South Africa's top court locks Zuma out of election

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South Africa's top court locks Zuma out of election
Jacob Zuma has won several court battles lately but suffered a big blow before the Constitutional Court on Monday.

Jacob Zuma was convicted in 2021 for refusing to testify at an inquiry investigating corruption during his presidency which ended in 2018.

AGENCIES | South Africa's highest court has barred former President Jacob Zuma from running for parliament in next week's general election, citing his 15-month prison sentence for contempt of court.

Mr Zuma was convicted in 2021 for refusing to testify at an inquiry investigating corruption during his presidency which ended in 2018.

"It is declared that Mr Zuma was convicted of an offense and sentenced to more than 12 months' imprisonment, ... and is accordingly not eligible to be a member of, and not qualified to stand for election to, the National Assembly," Justice Leona Theron on behalf of the court.

South Africa's constitution bars anyone sentenced to 12 months in prison, without the option of a fine, from serving in parliament in order to protect the integrity of the "democratic regime" established after the end of the racist system of apartheid in 1994.

Mr Zuma has been campaigning under the banner of the newly formed uMkhonto weSizwe (MK) party after falling out with the governing African National Congress (ANC).

Shortly after the ruling, supporters of Zuma took to the streets of Johannesburg, the nation's most populous city, protesting the lockout of their leader from the May 29 elections, Voice of America reported.

MK secretary general Sihle Ngubane said the party was disappointed with the ruling, but it would not affect the party's campaign and Mr Zuma's face would remain on the ballot paper for the May 29 election.

"He is still the leader of the party. It [the judgment] doesn't affect our campaign at all," the BBC quotes Mr Ngubane as saying.

Lindiwe Mtshali, a 39-year-old member of Zuma's MK party said they “are very disappointed” in the constitutional court’s ruling.

"There is an agenda, of course, to delay the liberation of Black people in this country," Mtshali said while speaking to French media outlet, Agence France-Presse, from outside the court.

The ruling against Zuma's candidacy was expected, but the remaining MK candidates will perform well on May 29, with the former president’s name and face on the ballot papers which are already printed, Mtshali said.

Neeshan Balton, the executive director of the Ahmed Kathrada Foundation, one of the organizations that provided legal advice as amicus curiae, welcomed the ruling against Zuma.

Balton said Zuma "clearly was not going to uphold the constitution," adding, "we are happy that he’s disqualified."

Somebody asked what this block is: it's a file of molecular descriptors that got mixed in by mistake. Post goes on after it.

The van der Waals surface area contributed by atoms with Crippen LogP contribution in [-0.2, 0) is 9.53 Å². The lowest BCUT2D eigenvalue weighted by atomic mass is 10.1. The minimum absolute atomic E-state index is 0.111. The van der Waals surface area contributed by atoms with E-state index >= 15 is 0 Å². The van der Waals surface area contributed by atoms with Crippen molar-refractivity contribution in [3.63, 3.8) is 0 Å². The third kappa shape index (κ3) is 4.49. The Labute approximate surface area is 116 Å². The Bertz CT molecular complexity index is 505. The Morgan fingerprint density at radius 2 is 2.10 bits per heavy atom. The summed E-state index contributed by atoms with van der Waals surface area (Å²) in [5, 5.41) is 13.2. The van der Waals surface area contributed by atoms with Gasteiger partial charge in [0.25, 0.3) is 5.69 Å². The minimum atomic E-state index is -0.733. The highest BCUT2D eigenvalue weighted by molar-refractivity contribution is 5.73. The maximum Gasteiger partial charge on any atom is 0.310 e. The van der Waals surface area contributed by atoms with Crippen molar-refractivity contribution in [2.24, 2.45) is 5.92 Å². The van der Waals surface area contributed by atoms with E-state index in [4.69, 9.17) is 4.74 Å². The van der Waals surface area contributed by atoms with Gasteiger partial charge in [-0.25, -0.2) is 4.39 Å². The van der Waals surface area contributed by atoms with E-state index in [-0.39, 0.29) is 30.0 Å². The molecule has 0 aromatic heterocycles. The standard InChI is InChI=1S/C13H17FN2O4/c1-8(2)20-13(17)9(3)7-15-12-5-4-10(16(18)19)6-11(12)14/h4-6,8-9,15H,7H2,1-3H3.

"It reaffirms that if you want to be a candidate, you must pledge as a candidate that you will uphold the constitution," the executive director said.

Zuma was forced to step down from presidency in 2018 after a falling out with the ANC.

Opinion polls suggest South Africa's governing party is at risk after 30 years in power, and Zuma’s party represents a threat to it, especially in the former president's home province of KwaZulu-Natal where he is popular.

In 2021 Zuma's jailing triggered riots in his home province, resulting in the death of over 300 people. His arrest also morphed into a wider spate of looting.

Speaking to local radio station 702, President Cyril Ramaphosa addressed the potential of violence in the wake of the ruling against Zuma.

"I'm not concerned about this instigating violence," Ramaphosa said.

"We have rule of law in South Africa that governs us. Once a constitutional court has decided, that is it and should there be any threat of violence our security forces are ready," the president said.

South Africa's electoral commission originally disqualified Zuma in March, but a month later a court overturned the disqualification saying the relevant section of the constitution applied only to people who had a chance to appeal against their sentences, which had not been the MK leader’s case.

The electoral commission then took the case to the constitutional court. It said previously that even if Zuma was disqualified from standing as a member of parliament, his face will still appear on ballots this month as he is the registered leader of the MK party.

An Ipsos opinion poll published in April said support for MK was roughly at 8%, adding that the governing party had just over 40%.

While the ANC is still on track to get the most votes, if it gets less than 50% support it would have to seek one or more coalition partners to govern the country. This would be the first since South Africa’s first democratic elections in 1994.

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